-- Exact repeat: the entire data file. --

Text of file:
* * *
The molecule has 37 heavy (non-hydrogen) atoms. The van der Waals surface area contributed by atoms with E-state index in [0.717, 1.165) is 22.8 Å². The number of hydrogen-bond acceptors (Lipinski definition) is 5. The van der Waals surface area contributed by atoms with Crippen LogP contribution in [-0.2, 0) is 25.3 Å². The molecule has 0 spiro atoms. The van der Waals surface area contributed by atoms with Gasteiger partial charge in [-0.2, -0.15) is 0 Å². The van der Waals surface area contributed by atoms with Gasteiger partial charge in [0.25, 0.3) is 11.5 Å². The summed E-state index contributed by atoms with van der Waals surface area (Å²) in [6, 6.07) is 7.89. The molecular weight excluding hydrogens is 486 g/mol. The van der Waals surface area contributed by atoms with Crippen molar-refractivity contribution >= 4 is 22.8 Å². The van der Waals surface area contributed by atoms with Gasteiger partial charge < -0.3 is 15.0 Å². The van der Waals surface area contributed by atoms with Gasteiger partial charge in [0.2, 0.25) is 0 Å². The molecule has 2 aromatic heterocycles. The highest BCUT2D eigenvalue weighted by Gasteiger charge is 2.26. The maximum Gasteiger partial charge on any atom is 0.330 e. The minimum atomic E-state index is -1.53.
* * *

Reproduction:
The molecule has 37 heavy (non-hydrogen) atoms. The van der Waals surface area contributed by atoms with E-state index in [0.717, 1.165) is 22.8 Å². The number of hydrogen-bond acceptors (Lipinski definition) is 5. The van der Waals surface area contributed by atoms with Crippen LogP contribution in [-0.2, 0) is 25.3 Å². The molecule has 0 spiro atoms. The van der Waals surface area contributed by atoms with Gasteiger partial charge in [-0.2, -0.15) is 0 Å². The van der Waals surface area contributed by atoms with Gasteiger partial charge in [0.25, 0.3) is 11.5 Å². The summed E-state index contributed by atoms with van der Waals surface area (Å²) in [6, 6.07) is 7.89. The molecular weight excluding hydrogens is 486 g/mol. The van der Waals surface area contributed by atoms with Crippen molar-refractivity contribution >= 4 is 22.8 Å². The van der Waals surface area contributed by atoms with Gasteiger partial charge < -0.3 is 15.0 Å². The van der Waals surface area contributed by atoms with Gasteiger partial charge in [0.2, 0.25) is 0 Å². The molecule has 2 aromatic heterocycles. The highest BCUT2D eigenvalue weighted by Gasteiger charge is 2.26. The maximum Gasteiger partial charge on any atom is 0.330 e. The minimum atomic E-state index is -1.53.